The Gugu Guru Guide, a popular mommy blog had members of the Gugu Guru Village test the Joeyband and these are their thoughts. And if you are looking to get your own Joeyband check out Motherschoice.ca

The Joeyband Bond 

This Joeyband is great to bring along to the hospital for immediate skin-to-skin postpartum. It is easy to put on and really helps you feel more secure in holding your baby – especially when you’re fatigued after a long labor and/or still feeling the effects of anesthesia. We tried the Joeyband with our newborn and were impressed with how quickly it calmed him down! We even caught a few smiles in a row while our son was dozing. It was a good reminder to keep up the skin-to-skin time. The fabric feels a little bit like swimsuit material and is really stretchy, so both my husband and I could use the same size. My husband loved the Joeyband even more than I did – I think it helps him feel that special bond that a lot of mothers feel through the nursing relationship. I anticipate my husband will be using this product a lot before parental leave is over. I was happy to learn that there are even more uses for Joeyband as our little guy grows up. We have a plane trip next month and I’m going to use it to help keep our son more secure and calm as a lap child. Thanks to Gugu Guru for giving me the opportunity to test the Joeyband. 

–Alyssa J. 

Skin-to-skin Immediately 

The importance of skin to skin for newborns after they are born has long been established. But the benefits extend beyond just the hospital stay – it’s actually recommended for the first 3-4 months, or until the baby becomes to squirmy. And babies aren’t the only ones who benefit from skin to skin. 

Skin to skin is often delayed after a c-section, due to the risk of infant falls. The Joeyband allows for immediate skin to skin for mom and baby because it reduces that risk. It keeps the baby safe and secure against mom’s chest so that this important bonding can start immediately. This way both mom and baby can reap the benefits of skin to skin during the repair and transport process.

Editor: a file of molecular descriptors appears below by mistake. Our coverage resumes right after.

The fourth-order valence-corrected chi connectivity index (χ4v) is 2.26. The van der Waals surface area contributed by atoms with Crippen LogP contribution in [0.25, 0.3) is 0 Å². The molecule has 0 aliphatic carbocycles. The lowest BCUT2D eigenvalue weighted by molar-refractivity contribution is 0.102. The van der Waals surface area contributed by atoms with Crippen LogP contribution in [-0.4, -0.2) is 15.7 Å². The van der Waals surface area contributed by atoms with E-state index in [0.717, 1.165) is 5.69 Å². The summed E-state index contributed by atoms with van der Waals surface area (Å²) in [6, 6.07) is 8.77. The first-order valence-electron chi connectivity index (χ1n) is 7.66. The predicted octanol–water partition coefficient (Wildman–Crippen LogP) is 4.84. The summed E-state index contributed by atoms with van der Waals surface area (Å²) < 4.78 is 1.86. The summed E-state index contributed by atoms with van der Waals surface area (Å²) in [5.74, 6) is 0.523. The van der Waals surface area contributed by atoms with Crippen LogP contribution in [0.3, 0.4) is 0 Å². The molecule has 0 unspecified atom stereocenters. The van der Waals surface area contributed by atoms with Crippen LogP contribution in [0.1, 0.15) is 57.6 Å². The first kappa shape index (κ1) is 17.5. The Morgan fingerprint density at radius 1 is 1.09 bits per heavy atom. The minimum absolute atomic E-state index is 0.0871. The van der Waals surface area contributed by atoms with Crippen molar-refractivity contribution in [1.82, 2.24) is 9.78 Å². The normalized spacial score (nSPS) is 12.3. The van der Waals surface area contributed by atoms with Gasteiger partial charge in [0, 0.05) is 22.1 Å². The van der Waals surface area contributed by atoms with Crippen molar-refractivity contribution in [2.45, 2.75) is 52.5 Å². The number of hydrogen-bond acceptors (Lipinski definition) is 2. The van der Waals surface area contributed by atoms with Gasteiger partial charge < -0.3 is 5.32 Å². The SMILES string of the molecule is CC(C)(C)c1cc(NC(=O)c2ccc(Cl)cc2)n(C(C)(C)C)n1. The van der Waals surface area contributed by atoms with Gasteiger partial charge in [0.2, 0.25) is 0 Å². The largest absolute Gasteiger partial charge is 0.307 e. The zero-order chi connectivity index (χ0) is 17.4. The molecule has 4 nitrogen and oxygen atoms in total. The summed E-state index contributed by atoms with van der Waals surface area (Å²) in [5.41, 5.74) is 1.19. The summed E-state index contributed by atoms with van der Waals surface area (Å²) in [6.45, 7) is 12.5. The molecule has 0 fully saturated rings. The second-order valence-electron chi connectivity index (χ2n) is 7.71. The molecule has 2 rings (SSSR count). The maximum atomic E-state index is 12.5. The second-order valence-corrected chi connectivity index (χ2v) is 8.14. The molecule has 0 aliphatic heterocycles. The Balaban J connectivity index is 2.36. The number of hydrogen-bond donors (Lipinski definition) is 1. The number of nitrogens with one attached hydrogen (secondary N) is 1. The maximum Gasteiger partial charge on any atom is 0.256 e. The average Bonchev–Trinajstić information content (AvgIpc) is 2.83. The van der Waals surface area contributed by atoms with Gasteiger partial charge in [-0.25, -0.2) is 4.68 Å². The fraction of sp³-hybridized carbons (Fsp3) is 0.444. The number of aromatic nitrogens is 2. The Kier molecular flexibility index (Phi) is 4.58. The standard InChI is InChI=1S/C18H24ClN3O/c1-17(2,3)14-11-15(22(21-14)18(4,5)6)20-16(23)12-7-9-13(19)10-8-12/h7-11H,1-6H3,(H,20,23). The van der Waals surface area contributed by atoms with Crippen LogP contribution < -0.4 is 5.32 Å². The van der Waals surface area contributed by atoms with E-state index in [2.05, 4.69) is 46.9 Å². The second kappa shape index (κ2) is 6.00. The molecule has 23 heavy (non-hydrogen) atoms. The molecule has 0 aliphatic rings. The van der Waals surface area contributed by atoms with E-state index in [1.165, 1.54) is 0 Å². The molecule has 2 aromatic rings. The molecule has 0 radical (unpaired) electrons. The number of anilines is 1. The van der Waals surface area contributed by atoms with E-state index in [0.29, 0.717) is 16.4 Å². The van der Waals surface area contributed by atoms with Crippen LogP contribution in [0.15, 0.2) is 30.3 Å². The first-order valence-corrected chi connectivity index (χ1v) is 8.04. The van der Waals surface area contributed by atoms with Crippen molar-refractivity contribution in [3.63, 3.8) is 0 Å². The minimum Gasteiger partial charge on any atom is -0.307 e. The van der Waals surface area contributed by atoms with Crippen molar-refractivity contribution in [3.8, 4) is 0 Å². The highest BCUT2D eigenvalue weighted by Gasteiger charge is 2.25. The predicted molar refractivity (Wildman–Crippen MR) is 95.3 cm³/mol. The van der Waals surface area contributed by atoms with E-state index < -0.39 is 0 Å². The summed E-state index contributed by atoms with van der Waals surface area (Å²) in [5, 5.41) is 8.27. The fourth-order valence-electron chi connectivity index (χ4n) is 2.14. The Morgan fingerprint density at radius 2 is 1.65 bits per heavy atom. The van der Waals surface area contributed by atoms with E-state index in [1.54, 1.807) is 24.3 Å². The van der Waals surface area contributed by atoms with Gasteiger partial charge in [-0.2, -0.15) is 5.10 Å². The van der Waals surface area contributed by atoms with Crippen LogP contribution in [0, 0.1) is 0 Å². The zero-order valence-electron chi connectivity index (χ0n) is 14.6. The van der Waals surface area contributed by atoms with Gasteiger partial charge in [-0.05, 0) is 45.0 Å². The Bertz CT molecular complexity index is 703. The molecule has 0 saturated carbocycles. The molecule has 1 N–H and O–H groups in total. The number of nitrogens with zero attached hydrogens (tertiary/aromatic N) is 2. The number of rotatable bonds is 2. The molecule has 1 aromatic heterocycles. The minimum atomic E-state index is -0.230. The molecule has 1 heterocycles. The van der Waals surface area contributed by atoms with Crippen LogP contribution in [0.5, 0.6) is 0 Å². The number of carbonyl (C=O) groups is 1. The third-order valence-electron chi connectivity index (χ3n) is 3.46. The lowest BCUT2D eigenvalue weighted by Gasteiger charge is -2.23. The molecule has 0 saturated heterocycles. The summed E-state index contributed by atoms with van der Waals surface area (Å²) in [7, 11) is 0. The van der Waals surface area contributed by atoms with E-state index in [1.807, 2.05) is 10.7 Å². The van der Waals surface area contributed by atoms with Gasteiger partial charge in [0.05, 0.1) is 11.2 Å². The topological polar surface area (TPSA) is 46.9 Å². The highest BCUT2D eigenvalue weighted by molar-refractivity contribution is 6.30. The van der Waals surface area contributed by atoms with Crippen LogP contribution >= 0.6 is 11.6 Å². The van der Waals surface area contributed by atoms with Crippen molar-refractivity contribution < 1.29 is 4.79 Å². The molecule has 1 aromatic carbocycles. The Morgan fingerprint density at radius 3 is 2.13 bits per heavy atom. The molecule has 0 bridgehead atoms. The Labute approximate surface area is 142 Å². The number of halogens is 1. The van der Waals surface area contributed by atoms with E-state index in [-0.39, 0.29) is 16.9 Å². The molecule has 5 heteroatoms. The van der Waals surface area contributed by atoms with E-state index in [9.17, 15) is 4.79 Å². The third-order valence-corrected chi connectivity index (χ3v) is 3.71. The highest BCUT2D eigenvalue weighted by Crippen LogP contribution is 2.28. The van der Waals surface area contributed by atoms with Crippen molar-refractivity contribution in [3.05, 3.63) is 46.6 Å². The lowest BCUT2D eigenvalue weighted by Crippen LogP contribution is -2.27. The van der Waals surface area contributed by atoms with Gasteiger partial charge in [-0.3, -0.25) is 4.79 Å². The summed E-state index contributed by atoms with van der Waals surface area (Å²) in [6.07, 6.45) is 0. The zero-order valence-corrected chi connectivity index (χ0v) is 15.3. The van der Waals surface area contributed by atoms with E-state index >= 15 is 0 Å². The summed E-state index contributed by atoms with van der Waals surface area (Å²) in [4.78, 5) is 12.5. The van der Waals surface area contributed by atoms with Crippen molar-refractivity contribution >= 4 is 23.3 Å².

The Joeyband can also be used for kangaroo care in the NICU, where skin to skin is critical for preemie babies. Sometimes it’s all a mom can do if the baby is too small or unable to breastfeed. It can also be used by dads! Since NICU babies are often hooked up to tubes and wires, the Joeyband helps prevent these from being disturbed. It’s appropriate for twins and micro-preemies, too. And in the event of an emergency, the babies can quickly be assessed because there are no hooks or buttons, just a few rows of Velcro. 

I was fortunate to have a full-term baby with no complications but still found the Joeyband to be useful both in the hospital and even now that we are at home. It allowed me to maximize my skin to skin time in the hospital and aided in breastfeeding because it supported my baby without the need for a bulky pillow. This took some of the strain off my back and neck. When I wasn’t using it to hold my daughter, I used it as a belly band to support my newly postpartum belly. 

The Joeyband is soft and comfortable to wear. I was able to put it on and take it off unassisted because it secures easily with Velcro. Once it’s in place, you hardly notice that it’s there. I definitely recommend the Joeyband for all new parents. 

The Joeyband has been such an essential part of my daily routine. I love using this when I need to have a free hand to work on something while sitting. It is so comfortable and easy to put on and remove.  The gentle squeeze it gives to baby while I’m wearing her gives her security while being skin to skin. Our bond has grown stronger while having the opportunity to stay so close more often through the day! 

–Valerie T.  

The Joeyband and Acid Reflux 

I enjoyed testing the Joeyband product, and as a mom who had a c-section, I can see the great benefit it provides. My son has reflux so in addition to taking Zantac he also prefers to sleep upright on someone’s chest. The Joeyband helped me to be somewhat hands-free on the couch and allowed us to enjoy the baby snuggles. Overall a good product for what it was designed for! 

–Katherine H. 

Joeyband

Use Your Hands 

I have been using the Joeyband for about two weeks. It was very easy to use and made skin-to-skin time with my little one much more enjoyable. It gave me the freedom to use my hands, especially during my meal times, which a lot of new moms know can be a challenge 🙂. The band is thick and stretchy and my little one enjoyed the swaddle-like feeling the band gave him as he would quickly fall asleep. I liked that I didn’t have to worry about him rolling or sliding off of me. The Joeyband is a great product and I would recommend it to any new mom! 

–Taylor S. 

These reviews were sourced from the Gugu guide’s Village Reviews at https://blog.guguguru.com/the-village-reviews-joeyband/ 

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WHY BREASTFEEDING IS IMPORTANT

WHY BREASTFEEDING IS IMPORTANT

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Benefits Of Breastfeeding

Benefits Of Breastfeeding

Breastfeeding offers a number of health and financial benefits. If you decide to breastfeed, you and your family will enjoy many positive aspects that result from this choice. Take a moment to learn about these fascinating health benefits and imagine how they might affect you and your family if you decide to breastfeed.

Health Benefits of Breastfeeding

The health benefits of breastfeeding for an infant are due to the beneficial substances that are present in human breast milk but lacking in formula. There are also health benefits for mothers.

Breastfeeding Benefits for Mothers

Studies suggest that mothers who breastfeed are less likely to develop:

  • Breast or ovarian cancer
  • Type 2 diabetes